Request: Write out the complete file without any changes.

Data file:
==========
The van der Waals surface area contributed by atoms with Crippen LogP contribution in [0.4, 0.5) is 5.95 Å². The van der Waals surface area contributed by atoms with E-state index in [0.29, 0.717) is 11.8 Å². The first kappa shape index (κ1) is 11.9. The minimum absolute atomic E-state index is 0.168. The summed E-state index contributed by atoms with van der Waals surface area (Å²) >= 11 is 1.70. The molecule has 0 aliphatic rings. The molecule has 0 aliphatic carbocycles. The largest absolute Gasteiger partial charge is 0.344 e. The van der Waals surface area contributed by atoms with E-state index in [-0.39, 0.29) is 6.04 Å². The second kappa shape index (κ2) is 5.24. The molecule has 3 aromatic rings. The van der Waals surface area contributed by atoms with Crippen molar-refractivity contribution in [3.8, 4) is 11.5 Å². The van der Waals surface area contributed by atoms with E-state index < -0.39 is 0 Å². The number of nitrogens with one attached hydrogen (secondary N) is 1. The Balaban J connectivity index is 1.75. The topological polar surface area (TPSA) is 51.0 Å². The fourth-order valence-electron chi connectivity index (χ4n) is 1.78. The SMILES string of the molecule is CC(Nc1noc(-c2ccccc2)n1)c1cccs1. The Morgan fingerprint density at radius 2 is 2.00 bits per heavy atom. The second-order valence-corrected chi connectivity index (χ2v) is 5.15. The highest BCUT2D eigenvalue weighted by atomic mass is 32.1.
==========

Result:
The van der Waals surface area contributed by atoms with Crippen LogP contribution in [0.4, 0.5) is 5.95 Å². The van der Waals surface area contributed by atoms with E-state index in [0.29, 0.717) is 11.8 Å². The first kappa shape index (κ1) is 11.9. The minimum absolute atomic E-state index is 0.168. The summed E-state index contributed by atoms with van der Waals surface area (Å²) >= 11 is 1.70. The molecule has 0 aliphatic rings. The molecule has 0 aliphatic carbocycles. The largest absolute Gasteiger partial charge is 0.344 e. The van der Waals surface area contributed by atoms with E-state index in [-0.39, 0.29) is 6.04 Å². The second kappa shape index (κ2) is 5.24. The molecule has 3 aromatic rings. The van der Waals surface area contributed by atoms with Crippen molar-refractivity contribution in [3.8, 4) is 11.5 Å². The van der Waals surface area contributed by atoms with E-state index < -0.39 is 0 Å². The number of nitrogens with one attached hydrogen (secondary N) is 1. The Balaban J connectivity index is 1.75. The topological polar surface area (TPSA) is 51.0 Å². The fourth-order valence-electron chi connectivity index (χ4n) is 1.78. The SMILES string of the molecule is CC(Nc1noc(-c2ccccc2)n1)c1cccs1. The Morgan fingerprint density at radius 2 is 2.00 bits per heavy atom. The second-order valence-corrected chi connectivity index (χ2v) is 5.15. The highest BCUT2D eigenvalue weighted by atomic mass is 32.1.